This classic playground game can be modified to match the skill level of the players involved. The rules are simple: The first player explains what kind of a shot she will try to make. If she makes the shot, the next player has to do the exact same thing, and so on until someone misses. The player who misses gets an H. Each miss is worth another letter until it spells HORSE, and that player loses the game. Younger kids can be allowed to move closer or to adapt their attempts as needed.
Around the World
The standard version presented by authors Ken Lumsden and Sally Jones, who have written several books on sports and dance for youths, suggests marking off spots around the basket from which players will shoot. A player will start from the first spot, just to the right of the basket, for a layup. If she makes that shot, she moves to a spot halfway up the key, then to the corner of the key and the free throw line, and around the key until she reaches the left side of the basket for a layup. However, the player cannot advance unless she makes the shot. If she misses, she can have an extra chance, but she has to go back to the beginning and start over. If she misses on her first shot from a particular spot, she can pass on a second chance and wait until it is her turn again. Each player continues shooting until she misses, and then the next player gets a turn. You can also add other spots around the court to challenge better shooters.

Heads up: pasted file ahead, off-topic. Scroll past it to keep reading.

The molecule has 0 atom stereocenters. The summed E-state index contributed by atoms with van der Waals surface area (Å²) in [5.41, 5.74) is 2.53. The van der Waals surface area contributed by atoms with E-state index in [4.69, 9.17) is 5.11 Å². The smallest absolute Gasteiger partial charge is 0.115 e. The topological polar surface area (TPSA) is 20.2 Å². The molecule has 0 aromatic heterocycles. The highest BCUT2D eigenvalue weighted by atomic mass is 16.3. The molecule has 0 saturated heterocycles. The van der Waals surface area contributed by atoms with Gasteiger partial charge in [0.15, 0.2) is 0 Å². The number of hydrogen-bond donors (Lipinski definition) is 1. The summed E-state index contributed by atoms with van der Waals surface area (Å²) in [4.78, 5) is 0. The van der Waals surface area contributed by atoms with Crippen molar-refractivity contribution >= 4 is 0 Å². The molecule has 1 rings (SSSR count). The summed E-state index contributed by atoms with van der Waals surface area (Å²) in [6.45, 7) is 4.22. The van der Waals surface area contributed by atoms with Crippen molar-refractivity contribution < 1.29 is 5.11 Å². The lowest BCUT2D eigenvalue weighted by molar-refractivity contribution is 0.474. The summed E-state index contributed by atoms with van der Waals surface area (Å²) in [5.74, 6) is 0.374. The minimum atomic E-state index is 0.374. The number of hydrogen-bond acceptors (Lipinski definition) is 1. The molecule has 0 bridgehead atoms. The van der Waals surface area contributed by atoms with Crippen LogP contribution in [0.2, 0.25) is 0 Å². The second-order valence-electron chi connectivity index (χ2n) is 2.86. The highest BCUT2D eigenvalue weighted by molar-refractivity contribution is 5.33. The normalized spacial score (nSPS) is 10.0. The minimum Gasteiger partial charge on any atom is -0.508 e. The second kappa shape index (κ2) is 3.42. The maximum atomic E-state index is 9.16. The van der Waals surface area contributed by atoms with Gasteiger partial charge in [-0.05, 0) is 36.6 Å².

Obstacle Course Races
You can get creative with these kinds of games, especially if you have a whole basketball court to work with. Before you start, set up little cones from the baseline to half court in an S-shaped slalom pattern, and then have a family member near the top of the key at the far end of the court. To begin, have each participant dribble the ball around the cones (or maybe have two sets of S-shaped routes to allow players to race one another). When the player gets to half court, he must turn around in a circle three times while dribbling and then dribble to the top of the key. There someone waits to guard the player, who must then drive to the basket for a layup. You can have players compete head-to-head or use a stopwatch to measure each family member's time.
This one is best with a large group, and the action is fast so no one is likely to get bored. Players line up at the free-throw line, and the first two players each have a basketball. After the first player shoots the ball, the second person in line shoots. If the first player misses his shot, he must get the rebound and score from anywhere on the court before the second player makes her shot (either from the free-throw line or from another spot if her free throw is unsuccessful). If the second shooter scores first, the first player is out of the game. If the first player scores first, he throws the ball to the next person in line and then goes to the end of the line to wait for his next turn. Play continues until only one person is left shooting.